Residents provide feedback, voice concerns about Albemarle’s new stormwater program

About 30 people came out Wednesday evening to voice their opinions and concerns regarding the new stormwater plan Albemarle staff is developing and planning to include as part of its 2022-2023 budget.

The public forum, which was inside council chambers at City Hall, provided the opportunity for people to learn more about the program and ask questions of officials with WK Dickson, a Charlotte-based community infrastructure consulting firm, and Raftelis, a Charlotte-based management consulting firm, who have been working with council and city staff to implement the program.

WK Dickson has spent much of the last year conducting a comprehensive stormwater management study which has included engaging with the public to learn what areas are most at risk to flooding, evaluating the city’s outdated stormwater infrastructure and analyzing how much a new program would cost.

About the stormwater program

In a short presentation before the question and answer portion, Tom Murray, stormwater program manager with WK Dickson, explained it would cost the city about $2.5 million annually to properly manage the stormwater program. This includes about one million for operation and maintenance and $540,000 for capital investment.

The city would also bolster the stormwater program by adding several new employees, who would be part of the public works department, to focus solely on the stormwater program. These include a stormwater manager, administrator and technician along with multiple maintenance crew members.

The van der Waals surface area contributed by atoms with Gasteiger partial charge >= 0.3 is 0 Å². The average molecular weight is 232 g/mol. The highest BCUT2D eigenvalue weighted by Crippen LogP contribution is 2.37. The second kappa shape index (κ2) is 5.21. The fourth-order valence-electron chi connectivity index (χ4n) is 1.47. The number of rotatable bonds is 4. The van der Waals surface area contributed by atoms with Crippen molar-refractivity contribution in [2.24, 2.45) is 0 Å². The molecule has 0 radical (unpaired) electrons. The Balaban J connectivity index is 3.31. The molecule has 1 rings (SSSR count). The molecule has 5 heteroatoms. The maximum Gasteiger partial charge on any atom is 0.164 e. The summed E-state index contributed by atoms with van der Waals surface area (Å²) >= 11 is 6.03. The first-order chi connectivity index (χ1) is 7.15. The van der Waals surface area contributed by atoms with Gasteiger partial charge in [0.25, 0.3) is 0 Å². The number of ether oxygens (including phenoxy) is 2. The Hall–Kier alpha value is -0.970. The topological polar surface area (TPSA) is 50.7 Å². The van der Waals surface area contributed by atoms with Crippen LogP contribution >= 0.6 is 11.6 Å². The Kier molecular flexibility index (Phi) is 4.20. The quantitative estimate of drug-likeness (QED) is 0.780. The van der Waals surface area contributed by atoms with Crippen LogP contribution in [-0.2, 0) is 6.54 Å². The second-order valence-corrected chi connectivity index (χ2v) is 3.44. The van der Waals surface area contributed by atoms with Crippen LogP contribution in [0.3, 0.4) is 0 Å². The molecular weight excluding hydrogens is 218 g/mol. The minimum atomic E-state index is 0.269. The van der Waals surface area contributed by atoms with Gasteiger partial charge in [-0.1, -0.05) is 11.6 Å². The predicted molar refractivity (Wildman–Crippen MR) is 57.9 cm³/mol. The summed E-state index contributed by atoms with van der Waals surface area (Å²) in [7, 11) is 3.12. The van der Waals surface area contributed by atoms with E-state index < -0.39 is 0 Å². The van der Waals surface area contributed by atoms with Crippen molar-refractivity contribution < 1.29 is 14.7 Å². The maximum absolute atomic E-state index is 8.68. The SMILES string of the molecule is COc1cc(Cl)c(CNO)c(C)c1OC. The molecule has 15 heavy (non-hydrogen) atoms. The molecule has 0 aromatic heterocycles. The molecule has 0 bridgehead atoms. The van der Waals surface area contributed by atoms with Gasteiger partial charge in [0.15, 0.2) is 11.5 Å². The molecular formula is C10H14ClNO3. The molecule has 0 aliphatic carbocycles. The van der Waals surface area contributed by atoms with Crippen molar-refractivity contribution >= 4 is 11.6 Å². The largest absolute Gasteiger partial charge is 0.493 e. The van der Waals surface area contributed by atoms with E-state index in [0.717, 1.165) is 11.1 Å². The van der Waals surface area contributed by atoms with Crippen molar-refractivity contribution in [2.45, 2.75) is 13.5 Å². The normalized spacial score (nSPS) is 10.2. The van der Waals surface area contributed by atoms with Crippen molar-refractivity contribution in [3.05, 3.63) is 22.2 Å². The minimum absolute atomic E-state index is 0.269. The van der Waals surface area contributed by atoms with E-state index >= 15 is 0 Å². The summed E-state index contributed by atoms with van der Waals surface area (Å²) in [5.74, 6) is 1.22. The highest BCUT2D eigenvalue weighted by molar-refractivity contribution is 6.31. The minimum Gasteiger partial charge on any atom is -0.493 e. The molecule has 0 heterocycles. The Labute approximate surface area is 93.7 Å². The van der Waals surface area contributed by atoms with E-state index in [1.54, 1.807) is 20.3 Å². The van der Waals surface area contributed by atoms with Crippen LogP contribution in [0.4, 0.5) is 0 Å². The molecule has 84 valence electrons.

To support the stormwater management program, residents of the city would pay a stormwater utility fee of $11.50 per month. They would see a slight decrease in their solid waste fee as leaf collection would be included in the stormwater program.

The funds would be used for purposes such as repairing and replacing deteriorating stormwater pipes, identifying and implementing capital projects and meeting potential state and federal regulatory requirements.

The plan is for residents to be billed based upon Equivalent Residential Units (ERUs), which is the amount of impervious surface area on properties within the city. A typical single family residential property has 3,270 square feet of impervious area, which amounts to one ERU — the baseline from which other city properties will be evaluated.

So if a property had roughly 9,300 square feet of impervious surface, that would be about three ERUs (9,300 divided by 3,270). Multiplied by $11.50, the monthly stormwater rate would be $33.

The tentative plan moving forward is to have another public forum on May 11 before the council, in all likelihood, adopts the stormwater plan during its June 6 meeting. Rates for the new stormwater utility fee would begin to appear on residents’ monthly bills in July.

Addressing citizens’ concerns

One of the first questions that came up was how the capital projects, such as creek and stream restoration, would be prioritized once the program is adopted.

Tom Murray, with WK Dickson, mentioned that the selection of projects will be largely based on location, severity of the flooding and how many people tend to be impacted.

“So if you have a significant city street that gets flooded on a regular basis and that has a high traffic count, that would certainly rank high,” Murray said. “If you have structural flooding that is impacting the homes or business that is causing significant damage, those projects typically will be ranked higher.”